Photo Credit: Beowulf Sheehan
New School alum and bestselling author Melissa Febos sat down (virtually) with Public Seminar intern Madeleine Janz to discuss writing about those you love most, complicated “almost” traumas, and the inherited shame of female adolescence. Febos’s newest book, an essay collection entitled Girlhood (Bloomsbury Publishing, 2021), was on The New School’s Alumni Bookshelf this year and is available for purchase here.
Madeleine Janz [MJ]: To begin, what was your experience like studying at The New School and how did it inform your writing?
Melissa Febos [MF]: I only applied to two colleges because I didn’t really know how to use the Internet yet and because I was a high-school dropout. A very ambitious high-school dropout who dropped out because I wanted to be a writer, and I thought that they weren’t teaching me correctly in my public high school. The hubris of it is astounding to me now. I’m very grateful to that young person, but I’m so established in my instincts now that I’m amazed by her.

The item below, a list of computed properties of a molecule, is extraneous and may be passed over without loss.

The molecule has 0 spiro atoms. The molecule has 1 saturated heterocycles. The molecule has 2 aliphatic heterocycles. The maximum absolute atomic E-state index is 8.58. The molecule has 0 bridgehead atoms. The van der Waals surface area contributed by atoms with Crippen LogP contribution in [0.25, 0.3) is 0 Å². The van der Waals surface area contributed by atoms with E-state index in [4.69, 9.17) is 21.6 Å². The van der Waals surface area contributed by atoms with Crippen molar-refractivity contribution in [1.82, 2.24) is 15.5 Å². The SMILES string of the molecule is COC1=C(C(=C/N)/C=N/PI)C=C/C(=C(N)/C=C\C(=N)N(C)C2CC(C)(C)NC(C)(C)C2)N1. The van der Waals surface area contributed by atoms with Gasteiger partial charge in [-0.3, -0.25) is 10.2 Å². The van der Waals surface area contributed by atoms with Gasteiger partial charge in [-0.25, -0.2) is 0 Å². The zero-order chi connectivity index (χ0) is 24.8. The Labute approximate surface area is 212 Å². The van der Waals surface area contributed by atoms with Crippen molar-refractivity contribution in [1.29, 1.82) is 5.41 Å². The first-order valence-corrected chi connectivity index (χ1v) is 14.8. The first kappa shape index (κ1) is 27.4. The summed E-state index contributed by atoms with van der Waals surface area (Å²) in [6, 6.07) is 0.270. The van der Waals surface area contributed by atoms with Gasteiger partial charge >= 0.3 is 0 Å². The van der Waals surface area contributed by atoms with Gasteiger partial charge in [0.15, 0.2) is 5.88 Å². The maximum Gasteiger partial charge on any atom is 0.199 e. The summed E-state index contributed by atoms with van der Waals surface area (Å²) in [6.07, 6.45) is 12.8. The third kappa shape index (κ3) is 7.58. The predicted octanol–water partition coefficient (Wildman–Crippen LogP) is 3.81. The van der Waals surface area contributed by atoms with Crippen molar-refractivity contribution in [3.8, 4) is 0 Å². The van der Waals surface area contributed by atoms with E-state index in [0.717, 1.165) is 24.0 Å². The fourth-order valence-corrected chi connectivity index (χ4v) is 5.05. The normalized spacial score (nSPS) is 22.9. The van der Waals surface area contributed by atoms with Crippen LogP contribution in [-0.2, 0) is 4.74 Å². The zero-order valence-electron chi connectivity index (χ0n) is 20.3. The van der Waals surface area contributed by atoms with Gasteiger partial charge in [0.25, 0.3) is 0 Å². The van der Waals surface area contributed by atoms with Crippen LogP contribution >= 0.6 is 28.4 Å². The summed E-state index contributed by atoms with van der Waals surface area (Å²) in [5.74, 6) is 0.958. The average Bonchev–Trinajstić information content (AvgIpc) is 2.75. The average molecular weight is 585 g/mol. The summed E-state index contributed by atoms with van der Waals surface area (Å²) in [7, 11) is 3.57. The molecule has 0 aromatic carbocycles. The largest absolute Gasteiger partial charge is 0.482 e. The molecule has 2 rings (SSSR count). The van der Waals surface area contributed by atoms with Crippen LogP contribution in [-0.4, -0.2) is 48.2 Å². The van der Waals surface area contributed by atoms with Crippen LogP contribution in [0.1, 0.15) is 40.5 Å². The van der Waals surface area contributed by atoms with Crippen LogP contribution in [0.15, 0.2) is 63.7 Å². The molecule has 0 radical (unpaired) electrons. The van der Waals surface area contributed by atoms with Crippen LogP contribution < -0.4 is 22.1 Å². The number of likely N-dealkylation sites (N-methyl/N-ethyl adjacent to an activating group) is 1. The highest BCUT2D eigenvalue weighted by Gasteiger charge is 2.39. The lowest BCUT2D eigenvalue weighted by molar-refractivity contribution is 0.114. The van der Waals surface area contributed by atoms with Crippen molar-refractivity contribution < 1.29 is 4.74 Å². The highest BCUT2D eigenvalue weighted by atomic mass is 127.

I knew I had to apply to schools that would be interested in folks with an unconventional educational background who were good writers, and so I applied to Eugene Lang and Hampshire. And they both said, “Yeah, you seem like a good fit.” What I liked about Lang was that it was in the middle of the Village, and it looked like you could make up your own curriculum, and that’s what I’d already been doing since I was like 14. It seemed like a good fit, and that turned out to be true.
MJ: Why write and publish Girlhood now? Where did these essay ideas come from?